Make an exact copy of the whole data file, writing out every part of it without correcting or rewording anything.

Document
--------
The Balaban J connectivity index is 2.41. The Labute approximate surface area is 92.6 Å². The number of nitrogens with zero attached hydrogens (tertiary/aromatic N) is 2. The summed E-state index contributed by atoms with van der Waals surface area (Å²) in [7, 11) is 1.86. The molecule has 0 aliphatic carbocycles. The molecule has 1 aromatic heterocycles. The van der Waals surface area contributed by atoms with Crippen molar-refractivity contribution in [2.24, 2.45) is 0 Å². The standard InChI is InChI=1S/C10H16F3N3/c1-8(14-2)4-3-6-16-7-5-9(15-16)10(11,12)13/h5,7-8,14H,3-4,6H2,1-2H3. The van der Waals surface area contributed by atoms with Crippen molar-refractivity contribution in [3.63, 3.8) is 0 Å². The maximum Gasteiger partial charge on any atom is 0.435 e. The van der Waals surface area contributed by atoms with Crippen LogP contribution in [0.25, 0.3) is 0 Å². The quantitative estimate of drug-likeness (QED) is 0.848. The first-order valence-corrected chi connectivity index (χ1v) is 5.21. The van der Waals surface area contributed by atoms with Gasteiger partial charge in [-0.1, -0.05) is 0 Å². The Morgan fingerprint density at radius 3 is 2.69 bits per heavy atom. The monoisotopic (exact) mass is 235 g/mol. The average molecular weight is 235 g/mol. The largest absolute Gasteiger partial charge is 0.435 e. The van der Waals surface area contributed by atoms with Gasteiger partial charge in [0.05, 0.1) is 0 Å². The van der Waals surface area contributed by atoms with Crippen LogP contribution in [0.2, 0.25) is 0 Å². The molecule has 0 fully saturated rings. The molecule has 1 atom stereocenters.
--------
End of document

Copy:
The Balaban J connectivity index is 2.41. The Labute approximate surface area is 92.6 Å². The number of nitrogens with zero attached hydrogens (tertiary/aromatic N) is 2. The summed E-state index contributed by atoms with van der Waals surface area (Å²) in [7, 11) is 1.86. The molecule has 0 aliphatic carbocycles. The molecule has 1 aromatic heterocycles. The van der Waals surface area contributed by atoms with Crippen molar-refractivity contribution in [2.24, 2.45) is 0 Å². The standard InChI is InChI=1S/C10H16F3N3/c1-8(14-2)4-3-6-16-7-5-9(15-16)10(11,12)13/h5,7-8,14H,3-4,6H2,1-2H3. The van der Waals surface area contributed by atoms with Crippen molar-refractivity contribution in [3.63, 3.8) is 0 Å². The maximum Gasteiger partial charge on any atom is 0.435 e. The van der Waals surface area contributed by atoms with Crippen LogP contribution in [0.25, 0.3) is 0 Å². The quantitative estimate of drug-likeness (QED) is 0.848. The first-order valence-corrected chi connectivity index (χ1v) is 5.21. The van der Waals surface area contributed by atoms with Gasteiger partial charge in [-0.1, -0.05) is 0 Å². The Morgan fingerprint density at radius 3 is 2.69 bits per heavy atom. The monoisotopic (exact) mass is 235 g/mol. The average molecular weight is 235 g/mol. The largest absolute Gasteiger partial charge is 0.435 e. The van der Waals surface area contributed by atoms with Gasteiger partial charge in [0.05, 0.1) is 0 Å². The van der Waals surface area contributed by atoms with Crippen LogP contribution in [0.2, 0.25) is 0 Å². The molecule has 0 fully saturated rings. The molecule has 1 atom stereocenters.